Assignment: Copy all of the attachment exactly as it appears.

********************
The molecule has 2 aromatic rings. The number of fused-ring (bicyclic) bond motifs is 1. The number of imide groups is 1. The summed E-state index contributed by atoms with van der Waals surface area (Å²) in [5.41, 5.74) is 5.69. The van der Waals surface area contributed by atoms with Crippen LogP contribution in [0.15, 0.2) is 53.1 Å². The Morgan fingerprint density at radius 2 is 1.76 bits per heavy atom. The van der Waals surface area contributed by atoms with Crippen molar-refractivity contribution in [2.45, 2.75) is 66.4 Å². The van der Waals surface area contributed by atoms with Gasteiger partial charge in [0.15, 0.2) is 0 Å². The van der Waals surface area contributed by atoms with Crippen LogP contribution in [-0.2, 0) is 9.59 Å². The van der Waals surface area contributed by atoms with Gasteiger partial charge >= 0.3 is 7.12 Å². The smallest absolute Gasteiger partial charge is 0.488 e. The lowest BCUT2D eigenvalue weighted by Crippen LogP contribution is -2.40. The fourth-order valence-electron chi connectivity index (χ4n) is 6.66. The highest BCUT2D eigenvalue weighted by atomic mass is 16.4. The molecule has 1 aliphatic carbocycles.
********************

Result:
The molecule has 2 aromatic rings. The number of fused-ring (bicyclic) bond motifs is 1. The number of imide groups is 1. The summed E-state index contributed by atoms with van der Waals surface area (Å²) in [5.41, 5.74) is 5.69. The van der Waals surface area contributed by atoms with Crippen LogP contribution in [0.15, 0.2) is 53.1 Å². The Morgan fingerprint density at radius 2 is 1.76 bits per heavy atom. The van der Waals surface area contributed by atoms with Crippen molar-refractivity contribution in [2.45, 2.75) is 66.4 Å². The van der Waals surface area contributed by atoms with Gasteiger partial charge in [0.15, 0.2) is 0 Å². The van der Waals surface area contributed by atoms with Crippen LogP contribution in [-0.2, 0) is 9.59 Å². The van der Waals surface area contributed by atoms with Gasteiger partial charge >= 0.3 is 7.12 Å². The smallest absolute Gasteiger partial charge is 0.488 e. The lowest BCUT2D eigenvalue weighted by Crippen LogP contribution is -2.40. The fourth-order valence-electron chi connectivity index (χ4n) is 6.66. The highest BCUT2D eigenvalue weighted by atomic mass is 16.4. The molecule has 1 aliphatic carbocycles.